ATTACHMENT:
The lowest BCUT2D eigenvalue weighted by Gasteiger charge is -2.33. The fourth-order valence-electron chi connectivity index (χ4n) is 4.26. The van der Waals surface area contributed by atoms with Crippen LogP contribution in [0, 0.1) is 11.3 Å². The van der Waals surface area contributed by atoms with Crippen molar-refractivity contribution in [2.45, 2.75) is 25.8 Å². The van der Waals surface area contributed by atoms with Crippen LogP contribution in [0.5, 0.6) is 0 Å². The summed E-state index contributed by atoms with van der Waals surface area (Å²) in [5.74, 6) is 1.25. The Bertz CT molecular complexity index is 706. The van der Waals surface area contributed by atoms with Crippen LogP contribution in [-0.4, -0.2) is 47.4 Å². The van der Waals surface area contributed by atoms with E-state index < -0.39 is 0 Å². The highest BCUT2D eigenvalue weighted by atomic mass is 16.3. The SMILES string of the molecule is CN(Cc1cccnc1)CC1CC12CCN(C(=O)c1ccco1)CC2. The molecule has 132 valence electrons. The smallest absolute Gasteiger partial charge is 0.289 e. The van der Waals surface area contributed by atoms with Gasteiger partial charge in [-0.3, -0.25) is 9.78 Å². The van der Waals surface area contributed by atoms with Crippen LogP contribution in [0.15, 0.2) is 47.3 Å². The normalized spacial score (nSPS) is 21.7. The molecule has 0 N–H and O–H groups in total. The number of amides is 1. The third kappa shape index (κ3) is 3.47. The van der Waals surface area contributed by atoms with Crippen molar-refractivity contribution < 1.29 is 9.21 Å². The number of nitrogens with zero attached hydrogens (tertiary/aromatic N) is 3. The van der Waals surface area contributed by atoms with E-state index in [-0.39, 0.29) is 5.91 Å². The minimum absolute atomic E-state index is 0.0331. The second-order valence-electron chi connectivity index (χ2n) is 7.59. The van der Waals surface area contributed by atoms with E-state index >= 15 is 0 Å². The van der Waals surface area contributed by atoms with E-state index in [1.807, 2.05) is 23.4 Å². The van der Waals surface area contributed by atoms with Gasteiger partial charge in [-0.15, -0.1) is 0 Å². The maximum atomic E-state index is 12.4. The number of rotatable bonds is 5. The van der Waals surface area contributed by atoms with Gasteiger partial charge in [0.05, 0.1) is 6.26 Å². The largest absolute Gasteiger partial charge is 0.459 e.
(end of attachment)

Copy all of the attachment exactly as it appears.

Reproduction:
The lowest BCUT2D eigenvalue weighted by Gasteiger charge is -2.33. The fourth-order valence-electron chi connectivity index (χ4n) is 4.26. The van der Waals surface area contributed by atoms with Crippen LogP contribution in [0, 0.1) is 11.3 Å². The van der Waals surface area contributed by atoms with Crippen molar-refractivity contribution in [2.45, 2.75) is 25.8 Å². The van der Waals surface area contributed by atoms with Crippen LogP contribution in [0.5, 0.6) is 0 Å². The summed E-state index contributed by atoms with van der Waals surface area (Å²) in [5.74, 6) is 1.25. The Bertz CT molecular complexity index is 706. The van der Waals surface area contributed by atoms with Crippen LogP contribution in [-0.4, -0.2) is 47.4 Å². The van der Waals surface area contributed by atoms with E-state index < -0.39 is 0 Å². The highest BCUT2D eigenvalue weighted by atomic mass is 16.3. The SMILES string of the molecule is CN(Cc1cccnc1)CC1CC12CCN(C(=O)c1ccco1)CC2. The molecule has 132 valence electrons. The smallest absolute Gasteiger partial charge is 0.289 e. The van der Waals surface area contributed by atoms with Gasteiger partial charge in [-0.3, -0.25) is 9.78 Å². The van der Waals surface area contributed by atoms with Crippen LogP contribution in [0.15, 0.2) is 47.3 Å². The normalized spacial score (nSPS) is 21.7. The molecule has 0 N–H and O–H groups in total. The number of amides is 1. The third kappa shape index (κ3) is 3.47. The van der Waals surface area contributed by atoms with Crippen molar-refractivity contribution < 1.29 is 9.21 Å². The number of nitrogens with zero attached hydrogens (tertiary/aromatic N) is 3. The van der Waals surface area contributed by atoms with E-state index in [-0.39, 0.29) is 5.91 Å². The minimum absolute atomic E-state index is 0.0331. The second-order valence-electron chi connectivity index (χ2n) is 7.59. The van der Waals surface area contributed by atoms with E-state index >= 15 is 0 Å². The van der Waals surface area contributed by atoms with E-state index in [1.807, 2.05) is 23.4 Å². The van der Waals surface area contributed by atoms with Gasteiger partial charge in [-0.15, -0.1) is 0 Å². The maximum atomic E-state index is 12.4. The number of rotatable bonds is 5. The van der Waals surface area contributed by atoms with Gasteiger partial charge in [0.05, 0.1) is 6.26 Å². The largest absolute Gasteiger partial charge is 0.459 e.